If I wasn’t able to find compelling stories and if there wasn’t an audience for these ideas I would have naturally adjusted my focus. But Quartz was interested in philosophy and psychology and excited to explore reporting on those subjects. I think that level of openness and flexibility is still quite rare in media, and it allowed me to develop and refine my focus.
What do you like best about covering this unique beat?
I’m always learning something new. Because I’m so personally invested in these subjects, my job is an opportunity to answer the many questions I naturally have — and, inevitably, discover further questions I hadn’t previously considered.
I’m able to talk to a huge range of people, often leading experts in their field, and discuss fascinating and hugely complex ideas. Ultimately, I think philosophy and psychology are relevant to all areas of life, and having a job that invites me to continually deepen my knowledge, and then share that knowledge with readers, is truly meaningful.
How do you find the topics you write about?
I have RSS feeds and Twitter lists of writers and publications that are relevant and read a huge amount. Plugging into current conversations and new research will often raise a question that hasn’t been properly addressed yet. I also spend time each week thinking about the major questions and issues of the moment and whether an idea in either philosophy or psychology is relevant to the conversation. And I am in regular contact with researchers in both fields.
Is it hard to convince philosophers or psychologists to talk to you?
Generally, no. As these are less-reported areas, professors aren’t inundated with requests, and most academics are happy to talk about their work and share it with a wider audience. Very occasionally I speak to a professor who’s wary of having a conversation about their ideas with anyone outside academia. I always find this troubling, as I believe it’s important to talk to those who aren’t embedded in the field. But fortunately that’s fairly rare.
Why do you think these types of stories resonate with readers?
I often write about very complex, compelling ideas but in a straightforward style, which I think readers hugely appreciate. I think it’s human nature to want to understand more about these great philosophical and psychological questions. And though both subjects are somewhat sidelined in public discourse, there’s still a very strong interest in these subjects and how they relate to daily lives.
Our readers seem to appreciate articles that give them pause or make them reconsider a particular perspective.
What’s been the recent stories that you enjoyed the most?
I recently went to entrepreneurial conference Summit, which was interesting, as it was my first time speaking to those in business and asking about the philosophy and psychology ideas that influence them, as opposed to starting from the academic subjects and applying them to business.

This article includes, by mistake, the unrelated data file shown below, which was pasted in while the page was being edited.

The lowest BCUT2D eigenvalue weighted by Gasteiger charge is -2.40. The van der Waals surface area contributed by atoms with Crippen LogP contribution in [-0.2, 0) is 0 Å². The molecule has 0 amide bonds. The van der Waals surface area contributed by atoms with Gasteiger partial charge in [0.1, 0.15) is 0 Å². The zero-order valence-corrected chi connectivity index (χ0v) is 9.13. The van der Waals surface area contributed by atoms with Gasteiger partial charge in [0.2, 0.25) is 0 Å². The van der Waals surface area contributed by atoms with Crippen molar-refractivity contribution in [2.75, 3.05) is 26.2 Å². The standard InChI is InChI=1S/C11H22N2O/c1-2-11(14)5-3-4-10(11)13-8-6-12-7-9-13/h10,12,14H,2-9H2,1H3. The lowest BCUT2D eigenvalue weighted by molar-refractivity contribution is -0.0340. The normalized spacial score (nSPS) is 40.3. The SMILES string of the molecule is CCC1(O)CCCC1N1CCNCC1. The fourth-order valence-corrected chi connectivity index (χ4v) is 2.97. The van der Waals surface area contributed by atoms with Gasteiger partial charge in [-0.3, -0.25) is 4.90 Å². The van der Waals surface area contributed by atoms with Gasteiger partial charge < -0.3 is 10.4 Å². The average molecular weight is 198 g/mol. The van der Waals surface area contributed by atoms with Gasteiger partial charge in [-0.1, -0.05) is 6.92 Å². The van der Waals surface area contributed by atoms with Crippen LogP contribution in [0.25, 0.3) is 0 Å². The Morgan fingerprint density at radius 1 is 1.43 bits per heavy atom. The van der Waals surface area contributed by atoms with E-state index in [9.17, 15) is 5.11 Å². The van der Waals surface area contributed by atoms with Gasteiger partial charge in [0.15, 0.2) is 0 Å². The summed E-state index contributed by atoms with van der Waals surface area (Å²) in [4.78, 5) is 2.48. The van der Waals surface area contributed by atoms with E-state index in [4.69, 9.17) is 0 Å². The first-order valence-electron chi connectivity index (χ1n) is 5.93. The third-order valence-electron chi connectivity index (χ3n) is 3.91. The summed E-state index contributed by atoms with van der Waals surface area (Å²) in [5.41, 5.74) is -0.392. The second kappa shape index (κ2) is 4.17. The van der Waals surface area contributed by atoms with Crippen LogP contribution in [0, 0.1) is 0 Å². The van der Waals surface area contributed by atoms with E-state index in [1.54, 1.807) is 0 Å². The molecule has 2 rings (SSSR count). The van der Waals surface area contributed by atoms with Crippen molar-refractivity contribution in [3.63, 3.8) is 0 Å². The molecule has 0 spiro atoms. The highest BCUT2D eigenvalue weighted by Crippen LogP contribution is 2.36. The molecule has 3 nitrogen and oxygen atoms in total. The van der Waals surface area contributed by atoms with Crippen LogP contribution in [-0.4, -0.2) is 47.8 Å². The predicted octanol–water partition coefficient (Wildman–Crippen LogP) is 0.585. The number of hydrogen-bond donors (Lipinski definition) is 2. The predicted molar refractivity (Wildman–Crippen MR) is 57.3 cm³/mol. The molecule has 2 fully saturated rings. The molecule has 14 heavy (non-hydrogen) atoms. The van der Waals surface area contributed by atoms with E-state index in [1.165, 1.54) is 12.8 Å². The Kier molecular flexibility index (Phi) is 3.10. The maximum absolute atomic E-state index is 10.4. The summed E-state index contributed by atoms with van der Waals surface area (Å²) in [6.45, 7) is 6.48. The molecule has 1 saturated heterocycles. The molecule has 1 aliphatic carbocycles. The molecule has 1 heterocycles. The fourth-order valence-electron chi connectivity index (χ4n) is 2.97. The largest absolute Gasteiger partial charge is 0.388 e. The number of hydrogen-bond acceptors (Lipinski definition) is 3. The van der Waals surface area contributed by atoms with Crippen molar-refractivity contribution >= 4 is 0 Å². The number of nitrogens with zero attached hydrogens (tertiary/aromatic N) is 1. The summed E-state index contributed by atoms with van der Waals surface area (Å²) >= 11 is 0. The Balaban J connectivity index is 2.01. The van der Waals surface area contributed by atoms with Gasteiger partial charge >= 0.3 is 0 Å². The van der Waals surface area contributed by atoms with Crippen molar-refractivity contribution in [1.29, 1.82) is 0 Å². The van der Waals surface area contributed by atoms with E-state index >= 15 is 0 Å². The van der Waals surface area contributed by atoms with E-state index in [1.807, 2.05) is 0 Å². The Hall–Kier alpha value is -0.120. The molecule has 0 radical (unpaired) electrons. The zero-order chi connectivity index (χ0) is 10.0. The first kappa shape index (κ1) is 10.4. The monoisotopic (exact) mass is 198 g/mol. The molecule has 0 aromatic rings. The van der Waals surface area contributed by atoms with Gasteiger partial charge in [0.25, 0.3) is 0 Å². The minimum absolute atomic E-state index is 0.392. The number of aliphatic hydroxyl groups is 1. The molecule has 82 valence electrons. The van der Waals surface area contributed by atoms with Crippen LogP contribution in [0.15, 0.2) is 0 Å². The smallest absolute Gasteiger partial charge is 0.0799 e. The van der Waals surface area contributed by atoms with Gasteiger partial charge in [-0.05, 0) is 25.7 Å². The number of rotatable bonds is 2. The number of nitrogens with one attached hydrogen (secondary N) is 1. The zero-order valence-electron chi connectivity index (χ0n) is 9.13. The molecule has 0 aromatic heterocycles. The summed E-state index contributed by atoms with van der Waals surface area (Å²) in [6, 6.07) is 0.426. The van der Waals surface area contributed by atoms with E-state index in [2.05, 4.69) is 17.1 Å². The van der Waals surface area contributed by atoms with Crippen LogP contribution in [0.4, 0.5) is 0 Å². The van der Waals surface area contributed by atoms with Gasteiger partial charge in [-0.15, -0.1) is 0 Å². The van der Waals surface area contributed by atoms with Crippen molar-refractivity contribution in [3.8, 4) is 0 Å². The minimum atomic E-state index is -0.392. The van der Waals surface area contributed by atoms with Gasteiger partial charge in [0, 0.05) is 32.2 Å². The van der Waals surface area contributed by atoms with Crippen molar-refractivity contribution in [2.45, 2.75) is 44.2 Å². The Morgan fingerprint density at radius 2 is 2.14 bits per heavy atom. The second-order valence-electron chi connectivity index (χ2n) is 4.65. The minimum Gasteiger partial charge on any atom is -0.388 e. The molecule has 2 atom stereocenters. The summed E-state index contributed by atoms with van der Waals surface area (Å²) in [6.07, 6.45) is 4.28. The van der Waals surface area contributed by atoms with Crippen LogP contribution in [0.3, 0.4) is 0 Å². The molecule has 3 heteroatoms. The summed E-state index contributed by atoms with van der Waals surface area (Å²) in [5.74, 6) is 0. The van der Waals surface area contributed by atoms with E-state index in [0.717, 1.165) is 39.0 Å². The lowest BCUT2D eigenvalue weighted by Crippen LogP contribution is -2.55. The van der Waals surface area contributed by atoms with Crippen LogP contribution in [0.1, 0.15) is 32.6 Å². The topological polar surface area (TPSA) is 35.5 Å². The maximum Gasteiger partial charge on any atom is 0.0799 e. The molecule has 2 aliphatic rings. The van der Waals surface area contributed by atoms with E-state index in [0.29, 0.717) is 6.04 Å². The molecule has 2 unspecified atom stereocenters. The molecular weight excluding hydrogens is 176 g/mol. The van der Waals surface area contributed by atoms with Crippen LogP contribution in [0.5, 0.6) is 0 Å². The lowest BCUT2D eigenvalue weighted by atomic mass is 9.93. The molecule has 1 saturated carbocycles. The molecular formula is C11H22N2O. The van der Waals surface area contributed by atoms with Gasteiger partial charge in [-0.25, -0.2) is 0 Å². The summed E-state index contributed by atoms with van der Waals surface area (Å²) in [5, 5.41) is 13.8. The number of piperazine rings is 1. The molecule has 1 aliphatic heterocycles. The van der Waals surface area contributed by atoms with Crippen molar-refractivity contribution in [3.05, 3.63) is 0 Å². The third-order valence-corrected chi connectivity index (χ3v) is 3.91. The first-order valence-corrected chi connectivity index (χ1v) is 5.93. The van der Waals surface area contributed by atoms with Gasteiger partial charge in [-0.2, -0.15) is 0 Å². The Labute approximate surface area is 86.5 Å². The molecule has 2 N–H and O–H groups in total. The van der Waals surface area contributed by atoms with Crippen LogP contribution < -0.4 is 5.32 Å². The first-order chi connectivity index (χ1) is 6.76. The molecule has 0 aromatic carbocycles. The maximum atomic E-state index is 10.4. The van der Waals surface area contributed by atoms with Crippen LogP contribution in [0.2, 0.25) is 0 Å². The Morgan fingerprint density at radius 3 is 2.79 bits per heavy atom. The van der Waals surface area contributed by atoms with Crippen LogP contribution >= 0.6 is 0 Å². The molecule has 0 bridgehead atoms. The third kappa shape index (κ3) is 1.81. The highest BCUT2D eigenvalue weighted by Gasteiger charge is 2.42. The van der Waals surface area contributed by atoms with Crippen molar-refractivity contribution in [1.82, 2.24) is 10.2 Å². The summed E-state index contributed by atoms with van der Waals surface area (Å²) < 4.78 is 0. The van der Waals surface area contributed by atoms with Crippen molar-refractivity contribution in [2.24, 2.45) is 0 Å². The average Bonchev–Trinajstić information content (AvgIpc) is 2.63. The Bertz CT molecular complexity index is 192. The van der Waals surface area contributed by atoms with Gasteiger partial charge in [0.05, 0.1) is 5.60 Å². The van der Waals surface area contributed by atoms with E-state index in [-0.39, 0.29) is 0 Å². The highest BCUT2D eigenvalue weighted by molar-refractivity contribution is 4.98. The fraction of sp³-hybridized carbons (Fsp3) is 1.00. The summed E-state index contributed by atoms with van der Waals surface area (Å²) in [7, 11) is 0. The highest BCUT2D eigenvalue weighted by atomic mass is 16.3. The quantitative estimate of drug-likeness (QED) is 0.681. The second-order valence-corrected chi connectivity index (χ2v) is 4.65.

I’ve published a few stories from Summit and am working on some more that came out of conversations from that conference – for example, a particular form of group therapy that’s become popular among Silicon Valley types, businesses hiring “philosophers-in-residence,” and whether executive coaches offer a form of psychological counseling to major CEOs.
A lot of my articles have been political recently, and I enjoyed writing a piece shortly ahead of the election on philosophy’s struggle to properly engage in public discourse; it felt relevant to both the political discussion and those in academia.
Separately, I loved learning about the poets and authors who have been hired by major tech companies, including Google and Intel, to write for artificial intelligence. It’s such an immediately compelling idea, but also says a lot about the role of AI and how it will develop and shape our communications.
What are the big philosophical questions that business needs to address?
In terms of social relations (if not demographics), businesses are microcosms of society, so philosophical questions such as the role of a leader and how to structure hierarchy will always be relevant.
Then there’s the impact that business will have on those outside the company; the philosophical questions here will vary depending on the product/ business activity, but inevitably there will be many. All too often the consequences of our actions, both in business and individually, are overlooked. Philosophy can help us identify and understand our impact.
I think nearly all the major questions facing contemporary business today are, at their heart, philosophical. No discussion of the role of globalization, artificial intelligence, unions, or profit would be complete without a philosophical input.
Do you think business is becoming more philosophical, or less? Why?
I think there’s growing awareness and questioning of philosophical ideas among those in business. I think that’s partly because we have a greater variety of business models available than in previous decades (even Silicon Valley vs. Wall Street), and those options makes people question which is the best and why, which is the beginning of a philosophical debate.
Also because as the world changes, we’re being presented with alternative solutions for how to structure society, such as Universal Basic Income and the impact of robots in the workplace, which ultimately affects the kinds of businesses that exist and how they operate.